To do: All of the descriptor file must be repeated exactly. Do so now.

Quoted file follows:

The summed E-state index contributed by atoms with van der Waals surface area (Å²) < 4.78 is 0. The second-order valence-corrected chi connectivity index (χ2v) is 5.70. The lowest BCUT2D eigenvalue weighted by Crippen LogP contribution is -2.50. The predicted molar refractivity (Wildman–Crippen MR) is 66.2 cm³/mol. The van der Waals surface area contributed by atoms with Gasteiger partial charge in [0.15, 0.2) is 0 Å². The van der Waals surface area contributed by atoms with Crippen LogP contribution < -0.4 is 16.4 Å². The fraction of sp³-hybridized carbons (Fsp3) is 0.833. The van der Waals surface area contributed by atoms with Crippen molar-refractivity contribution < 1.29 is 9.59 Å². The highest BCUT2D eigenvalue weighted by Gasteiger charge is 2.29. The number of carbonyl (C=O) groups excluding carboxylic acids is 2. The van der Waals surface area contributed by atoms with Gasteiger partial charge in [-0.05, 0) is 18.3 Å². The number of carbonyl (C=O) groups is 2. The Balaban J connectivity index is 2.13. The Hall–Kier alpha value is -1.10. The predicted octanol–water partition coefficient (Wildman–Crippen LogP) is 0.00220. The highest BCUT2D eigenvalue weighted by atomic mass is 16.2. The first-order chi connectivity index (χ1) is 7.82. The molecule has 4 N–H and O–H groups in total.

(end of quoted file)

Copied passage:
The summed E-state index contributed by atoms with van der Waals surface area (Å²) < 4.78 is 0. The second-order valence-corrected chi connectivity index (χ2v) is 5.70. The lowest BCUT2D eigenvalue weighted by Crippen LogP contribution is -2.50. The predicted molar refractivity (Wildman–Crippen MR) is 66.2 cm³/mol. The van der Waals surface area contributed by atoms with Gasteiger partial charge in [0.15, 0.2) is 0 Å². The van der Waals surface area contributed by atoms with Crippen LogP contribution < -0.4 is 16.4 Å². The fraction of sp³-hybridized carbons (Fsp3) is 0.833. The van der Waals surface area contributed by atoms with Crippen molar-refractivity contribution < 1.29 is 9.59 Å². The highest BCUT2D eigenvalue weighted by Gasteiger charge is 2.29. The number of carbonyl (C=O) groups excluding carboxylic acids is 2. The van der Waals surface area contributed by atoms with Gasteiger partial charge in [-0.05, 0) is 18.3 Å². The number of carbonyl (C=O) groups is 2. The Balaban J connectivity index is 2.13. The Hall–Kier alpha value is -1.10. The predicted octanol–water partition coefficient (Wildman–Crippen LogP) is 0.00220. The highest BCUT2D eigenvalue weighted by atomic mass is 16.2. The first-order chi connectivity index (χ1) is 7.82. The molecule has 4 N–H and O–H groups in total.